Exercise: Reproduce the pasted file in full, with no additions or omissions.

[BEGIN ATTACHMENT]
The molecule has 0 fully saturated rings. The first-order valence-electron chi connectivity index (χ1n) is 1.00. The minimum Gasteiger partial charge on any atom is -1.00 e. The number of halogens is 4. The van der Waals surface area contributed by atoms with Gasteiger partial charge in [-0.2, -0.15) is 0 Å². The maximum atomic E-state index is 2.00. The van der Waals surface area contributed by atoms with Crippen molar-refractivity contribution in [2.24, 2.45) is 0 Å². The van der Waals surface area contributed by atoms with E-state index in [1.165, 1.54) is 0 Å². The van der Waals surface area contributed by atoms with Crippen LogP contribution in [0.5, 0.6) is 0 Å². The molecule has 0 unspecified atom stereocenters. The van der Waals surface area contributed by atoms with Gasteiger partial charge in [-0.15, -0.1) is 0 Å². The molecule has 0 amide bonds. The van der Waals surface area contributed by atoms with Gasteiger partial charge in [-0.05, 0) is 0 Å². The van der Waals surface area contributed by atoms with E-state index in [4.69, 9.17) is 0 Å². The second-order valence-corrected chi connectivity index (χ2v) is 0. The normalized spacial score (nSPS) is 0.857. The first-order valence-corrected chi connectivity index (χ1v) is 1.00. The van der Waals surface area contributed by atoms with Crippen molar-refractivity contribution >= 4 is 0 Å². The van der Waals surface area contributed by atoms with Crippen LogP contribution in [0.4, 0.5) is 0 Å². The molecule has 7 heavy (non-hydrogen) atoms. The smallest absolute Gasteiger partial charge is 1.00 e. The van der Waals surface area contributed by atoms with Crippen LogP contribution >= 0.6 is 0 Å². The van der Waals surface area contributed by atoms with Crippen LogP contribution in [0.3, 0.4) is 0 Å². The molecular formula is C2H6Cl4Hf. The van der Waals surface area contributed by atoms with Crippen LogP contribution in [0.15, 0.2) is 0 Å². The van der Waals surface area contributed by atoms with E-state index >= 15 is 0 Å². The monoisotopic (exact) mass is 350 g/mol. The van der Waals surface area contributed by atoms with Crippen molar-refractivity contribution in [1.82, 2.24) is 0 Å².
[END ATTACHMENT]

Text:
The molecule has 0 fully saturated rings. The first-order valence-electron chi connectivity index (χ1n) is 1.00. The minimum Gasteiger partial charge on any atom is -1.00 e. The number of halogens is 4. The van der Waals surface area contributed by atoms with Gasteiger partial charge in [-0.2, -0.15) is 0 Å². The maximum atomic E-state index is 2.00. The van der Waals surface area contributed by atoms with Crippen molar-refractivity contribution in [2.24, 2.45) is 0 Å². The van der Waals surface area contributed by atoms with E-state index in [1.165, 1.54) is 0 Å². The van der Waals surface area contributed by atoms with Crippen LogP contribution in [0.5, 0.6) is 0 Å². The molecule has 0 unspecified atom stereocenters. The van der Waals surface area contributed by atoms with Gasteiger partial charge in [-0.15, -0.1) is 0 Å². The molecule has 0 amide bonds. The van der Waals surface area contributed by atoms with Gasteiger partial charge in [-0.05, 0) is 0 Å². The van der Waals surface area contributed by atoms with E-state index in [4.69, 9.17) is 0 Å². The second-order valence-corrected chi connectivity index (χ2v) is 0. The normalized spacial score (nSPS) is 0.857. The first-order valence-corrected chi connectivity index (χ1v) is 1.00. The van der Waals surface area contributed by atoms with Crippen molar-refractivity contribution >= 4 is 0 Å². The van der Waals surface area contributed by atoms with Crippen LogP contribution in [0.4, 0.5) is 0 Å². The molecule has 7 heavy (non-hydrogen) atoms. The smallest absolute Gasteiger partial charge is 1.00 e. The van der Waals surface area contributed by atoms with Crippen LogP contribution >= 0.6 is 0 Å². The van der Waals surface area contributed by atoms with Crippen LogP contribution in [0.3, 0.4) is 0 Å². The molecular formula is C2H6Cl4Hf. The van der Waals surface area contributed by atoms with Crippen LogP contribution in [0.15, 0.2) is 0 Å². The van der Waals surface area contributed by atoms with E-state index >= 15 is 0 Å². The monoisotopic (exact) mass is 350 g/mol. The van der Waals surface area contributed by atoms with Crippen molar-refractivity contribution in [1.82, 2.24) is 0 Å².